So, how do you enjoy yourself and socialize without gaining weight? Here are a few suggestions: Just say no to high-calorie fruit drinks. Most fruity drinks are loaded with calories and sugar– some have as many as 300 calories per drink! If you have 2-3 drinks over the course of the evening, that’s close to 900 calories! (Yikes!) Better options are flavored vodka with soda water or regular vodka with soda water and a splash of fruit juice (approximately 80-100 calories per drink).

In the mood for beer, go light. Most light beers come in around 100-120 calories per bottle, but still have quite a lot of flavor and taste delicious. I’ve drank so much light beer over the years, I usually prefer it to the “heavy” option. Also, if you order a bottle of beer instead of a draft, you automatically have portion control (just 12 oz).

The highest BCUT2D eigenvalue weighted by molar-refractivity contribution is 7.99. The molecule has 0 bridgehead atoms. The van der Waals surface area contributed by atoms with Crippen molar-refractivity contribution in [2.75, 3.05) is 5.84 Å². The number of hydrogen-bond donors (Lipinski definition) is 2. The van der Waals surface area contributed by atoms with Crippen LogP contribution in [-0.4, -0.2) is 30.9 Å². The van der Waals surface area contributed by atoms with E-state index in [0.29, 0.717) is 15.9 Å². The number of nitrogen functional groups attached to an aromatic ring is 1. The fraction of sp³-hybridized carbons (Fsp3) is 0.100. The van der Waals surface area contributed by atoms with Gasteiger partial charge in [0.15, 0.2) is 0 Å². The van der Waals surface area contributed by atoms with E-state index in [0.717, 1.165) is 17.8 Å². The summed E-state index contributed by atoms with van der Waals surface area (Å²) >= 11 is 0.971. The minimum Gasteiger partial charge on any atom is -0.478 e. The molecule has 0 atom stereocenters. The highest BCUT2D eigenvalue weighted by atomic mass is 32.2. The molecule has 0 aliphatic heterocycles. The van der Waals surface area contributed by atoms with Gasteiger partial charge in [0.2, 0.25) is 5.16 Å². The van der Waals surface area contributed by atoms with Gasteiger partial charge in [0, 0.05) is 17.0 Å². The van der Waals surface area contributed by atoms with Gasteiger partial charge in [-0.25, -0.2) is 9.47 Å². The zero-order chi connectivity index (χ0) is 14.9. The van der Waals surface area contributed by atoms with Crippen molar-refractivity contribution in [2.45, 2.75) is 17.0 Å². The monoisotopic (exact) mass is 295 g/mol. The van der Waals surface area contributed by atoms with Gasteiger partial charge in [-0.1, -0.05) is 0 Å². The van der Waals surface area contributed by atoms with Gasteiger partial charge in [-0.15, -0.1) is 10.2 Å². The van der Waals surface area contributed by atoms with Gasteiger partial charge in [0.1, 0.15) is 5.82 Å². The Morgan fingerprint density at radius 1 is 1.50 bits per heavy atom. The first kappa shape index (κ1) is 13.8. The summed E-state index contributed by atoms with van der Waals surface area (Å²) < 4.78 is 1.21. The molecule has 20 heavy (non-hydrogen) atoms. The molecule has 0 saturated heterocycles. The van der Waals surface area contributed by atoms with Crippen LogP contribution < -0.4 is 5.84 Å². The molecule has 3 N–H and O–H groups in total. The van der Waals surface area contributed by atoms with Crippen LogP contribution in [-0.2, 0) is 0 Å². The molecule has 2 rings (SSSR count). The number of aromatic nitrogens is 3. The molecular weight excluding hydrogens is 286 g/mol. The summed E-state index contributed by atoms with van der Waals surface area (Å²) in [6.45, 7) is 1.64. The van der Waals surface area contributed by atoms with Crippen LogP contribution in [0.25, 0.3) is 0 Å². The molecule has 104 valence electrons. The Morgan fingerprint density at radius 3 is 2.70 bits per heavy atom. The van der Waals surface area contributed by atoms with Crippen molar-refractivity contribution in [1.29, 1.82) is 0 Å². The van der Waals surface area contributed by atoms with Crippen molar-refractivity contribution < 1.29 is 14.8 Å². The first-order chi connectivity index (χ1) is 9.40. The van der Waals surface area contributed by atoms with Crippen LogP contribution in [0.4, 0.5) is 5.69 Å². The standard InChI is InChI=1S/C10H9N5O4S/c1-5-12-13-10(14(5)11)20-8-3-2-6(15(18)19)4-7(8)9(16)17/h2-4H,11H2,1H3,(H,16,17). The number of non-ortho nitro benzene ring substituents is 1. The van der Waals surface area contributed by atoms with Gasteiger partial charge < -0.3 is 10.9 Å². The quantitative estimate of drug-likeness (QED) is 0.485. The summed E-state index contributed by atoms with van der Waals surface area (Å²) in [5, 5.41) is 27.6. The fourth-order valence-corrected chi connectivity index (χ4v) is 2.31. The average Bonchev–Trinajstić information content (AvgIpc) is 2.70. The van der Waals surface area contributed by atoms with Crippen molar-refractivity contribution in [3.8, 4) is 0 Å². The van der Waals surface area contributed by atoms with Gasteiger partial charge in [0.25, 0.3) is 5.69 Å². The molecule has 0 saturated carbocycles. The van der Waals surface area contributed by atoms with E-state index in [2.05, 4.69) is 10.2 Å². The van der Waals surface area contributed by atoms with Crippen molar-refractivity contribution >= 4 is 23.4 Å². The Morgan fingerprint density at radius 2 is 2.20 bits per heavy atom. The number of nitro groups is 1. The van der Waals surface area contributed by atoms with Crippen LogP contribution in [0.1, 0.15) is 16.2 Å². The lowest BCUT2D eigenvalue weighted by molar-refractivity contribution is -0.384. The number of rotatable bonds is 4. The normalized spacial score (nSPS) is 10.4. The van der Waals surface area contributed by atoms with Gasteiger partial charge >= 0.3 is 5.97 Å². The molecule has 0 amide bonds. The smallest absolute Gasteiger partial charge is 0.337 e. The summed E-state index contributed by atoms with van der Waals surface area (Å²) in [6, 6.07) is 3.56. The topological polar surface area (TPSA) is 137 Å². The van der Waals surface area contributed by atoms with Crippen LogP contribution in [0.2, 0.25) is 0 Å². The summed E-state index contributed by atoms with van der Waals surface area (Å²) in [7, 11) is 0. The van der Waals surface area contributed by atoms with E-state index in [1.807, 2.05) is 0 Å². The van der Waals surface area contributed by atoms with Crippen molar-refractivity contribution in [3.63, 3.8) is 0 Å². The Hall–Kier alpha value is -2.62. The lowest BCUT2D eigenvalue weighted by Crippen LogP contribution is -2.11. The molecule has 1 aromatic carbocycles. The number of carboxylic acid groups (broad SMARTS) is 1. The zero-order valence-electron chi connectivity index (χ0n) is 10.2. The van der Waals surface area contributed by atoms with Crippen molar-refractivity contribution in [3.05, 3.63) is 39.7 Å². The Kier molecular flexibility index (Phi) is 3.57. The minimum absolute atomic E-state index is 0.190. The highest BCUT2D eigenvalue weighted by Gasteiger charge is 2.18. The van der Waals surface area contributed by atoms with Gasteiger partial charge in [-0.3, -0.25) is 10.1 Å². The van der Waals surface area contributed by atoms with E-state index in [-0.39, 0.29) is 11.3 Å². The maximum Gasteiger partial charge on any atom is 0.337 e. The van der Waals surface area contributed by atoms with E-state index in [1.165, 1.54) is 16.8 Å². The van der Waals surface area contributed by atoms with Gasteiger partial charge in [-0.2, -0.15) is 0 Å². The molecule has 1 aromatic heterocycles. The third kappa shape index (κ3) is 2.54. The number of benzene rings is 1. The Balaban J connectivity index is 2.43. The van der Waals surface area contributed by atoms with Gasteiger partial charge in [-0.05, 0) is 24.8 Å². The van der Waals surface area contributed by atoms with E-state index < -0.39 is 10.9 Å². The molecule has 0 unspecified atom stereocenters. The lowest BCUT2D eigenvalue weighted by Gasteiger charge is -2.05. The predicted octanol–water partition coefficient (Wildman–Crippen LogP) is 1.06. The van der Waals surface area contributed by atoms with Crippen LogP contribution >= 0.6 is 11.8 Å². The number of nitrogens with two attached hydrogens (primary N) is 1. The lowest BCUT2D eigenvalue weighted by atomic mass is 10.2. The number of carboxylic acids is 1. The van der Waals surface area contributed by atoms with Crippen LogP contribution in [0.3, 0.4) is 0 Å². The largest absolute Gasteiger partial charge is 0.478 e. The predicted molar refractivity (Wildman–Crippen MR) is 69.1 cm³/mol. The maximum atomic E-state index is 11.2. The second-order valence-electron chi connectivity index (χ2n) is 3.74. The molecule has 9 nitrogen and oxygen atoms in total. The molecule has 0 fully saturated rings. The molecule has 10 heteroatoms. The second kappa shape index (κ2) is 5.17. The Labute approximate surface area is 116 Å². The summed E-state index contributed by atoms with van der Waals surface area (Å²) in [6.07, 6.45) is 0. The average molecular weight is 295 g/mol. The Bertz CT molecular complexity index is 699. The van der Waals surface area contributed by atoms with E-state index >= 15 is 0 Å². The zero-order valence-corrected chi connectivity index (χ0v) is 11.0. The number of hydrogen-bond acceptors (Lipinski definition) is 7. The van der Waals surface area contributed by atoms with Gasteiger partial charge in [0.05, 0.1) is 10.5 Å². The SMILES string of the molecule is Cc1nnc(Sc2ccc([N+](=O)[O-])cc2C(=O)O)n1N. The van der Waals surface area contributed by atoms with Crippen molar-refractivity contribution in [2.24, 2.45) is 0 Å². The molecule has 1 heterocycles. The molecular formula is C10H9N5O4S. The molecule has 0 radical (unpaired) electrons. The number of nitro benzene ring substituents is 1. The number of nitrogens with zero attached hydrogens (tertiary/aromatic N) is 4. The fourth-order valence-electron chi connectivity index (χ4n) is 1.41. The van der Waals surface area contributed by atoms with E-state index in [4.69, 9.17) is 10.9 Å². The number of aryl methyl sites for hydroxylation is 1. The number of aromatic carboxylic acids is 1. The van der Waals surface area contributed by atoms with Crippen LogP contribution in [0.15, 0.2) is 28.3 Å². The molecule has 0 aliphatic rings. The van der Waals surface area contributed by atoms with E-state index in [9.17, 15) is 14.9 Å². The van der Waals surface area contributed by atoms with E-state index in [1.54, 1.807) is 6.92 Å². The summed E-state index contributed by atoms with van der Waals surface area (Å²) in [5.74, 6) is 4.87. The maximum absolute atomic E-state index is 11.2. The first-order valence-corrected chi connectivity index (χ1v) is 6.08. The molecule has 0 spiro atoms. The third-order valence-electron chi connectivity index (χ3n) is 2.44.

Steer clear of frozen beverages. Similarly to fruity drinks, frozen drink mixes are packed with calories and sugar. If you really want a margarita or pina colada, ask the bartender to make you the “real deal” or ask for the drink to be served “on the rocks.” You’ll save quite a few calories, and the original cocktail, in my opinion, tastes a lot better! Alternate water with also hydrates you, making the following morning much more enjoyable. Bonus: If you alternate booze with soda and lime (aka a “mocktail”), it almost feels like you are enjoying a cocktail (for zero calories).